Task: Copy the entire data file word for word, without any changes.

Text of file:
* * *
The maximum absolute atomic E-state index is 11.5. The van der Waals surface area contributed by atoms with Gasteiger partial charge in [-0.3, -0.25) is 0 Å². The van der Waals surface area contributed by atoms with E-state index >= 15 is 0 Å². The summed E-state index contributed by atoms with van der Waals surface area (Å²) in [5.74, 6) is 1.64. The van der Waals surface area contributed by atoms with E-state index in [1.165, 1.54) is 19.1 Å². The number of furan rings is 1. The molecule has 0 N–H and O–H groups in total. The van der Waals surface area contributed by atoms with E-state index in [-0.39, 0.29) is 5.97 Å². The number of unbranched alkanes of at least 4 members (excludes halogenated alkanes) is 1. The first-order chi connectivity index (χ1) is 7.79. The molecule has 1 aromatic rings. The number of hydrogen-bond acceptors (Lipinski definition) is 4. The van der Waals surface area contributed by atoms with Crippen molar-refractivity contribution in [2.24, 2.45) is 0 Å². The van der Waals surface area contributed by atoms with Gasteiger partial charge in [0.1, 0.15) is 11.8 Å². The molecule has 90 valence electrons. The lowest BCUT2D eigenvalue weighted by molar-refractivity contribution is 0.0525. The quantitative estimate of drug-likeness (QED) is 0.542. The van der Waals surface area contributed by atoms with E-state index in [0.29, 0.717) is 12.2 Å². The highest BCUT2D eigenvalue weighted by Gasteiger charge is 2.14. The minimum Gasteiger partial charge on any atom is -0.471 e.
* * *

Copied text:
The maximum absolute atomic E-state index is 11.5. The van der Waals surface area contributed by atoms with Gasteiger partial charge in [-0.3, -0.25) is 0 Å². The van der Waals surface area contributed by atoms with E-state index >= 15 is 0 Å². The summed E-state index contributed by atoms with van der Waals surface area (Å²) in [5.74, 6) is 1.64. The van der Waals surface area contributed by atoms with E-state index in [1.165, 1.54) is 19.1 Å². The number of furan rings is 1. The molecule has 0 N–H and O–H groups in total. The van der Waals surface area contributed by atoms with E-state index in [-0.39, 0.29) is 5.97 Å². The number of unbranched alkanes of at least 4 members (excludes halogenated alkanes) is 1. The first-order chi connectivity index (χ1) is 7.79. The molecule has 1 aromatic rings. The number of hydrogen-bond acceptors (Lipinski definition) is 4. The van der Waals surface area contributed by atoms with Crippen molar-refractivity contribution in [2.24, 2.45) is 0 Å². The van der Waals surface area contributed by atoms with Gasteiger partial charge in [0.1, 0.15) is 11.8 Å². The molecule has 90 valence electrons. The lowest BCUT2D eigenvalue weighted by molar-refractivity contribution is 0.0525. The quantitative estimate of drug-likeness (QED) is 0.542. The van der Waals surface area contributed by atoms with E-state index in [0.29, 0.717) is 12.2 Å². The highest BCUT2D eigenvalue weighted by Gasteiger charge is 2.14. The minimum Gasteiger partial charge on any atom is -0.471 e.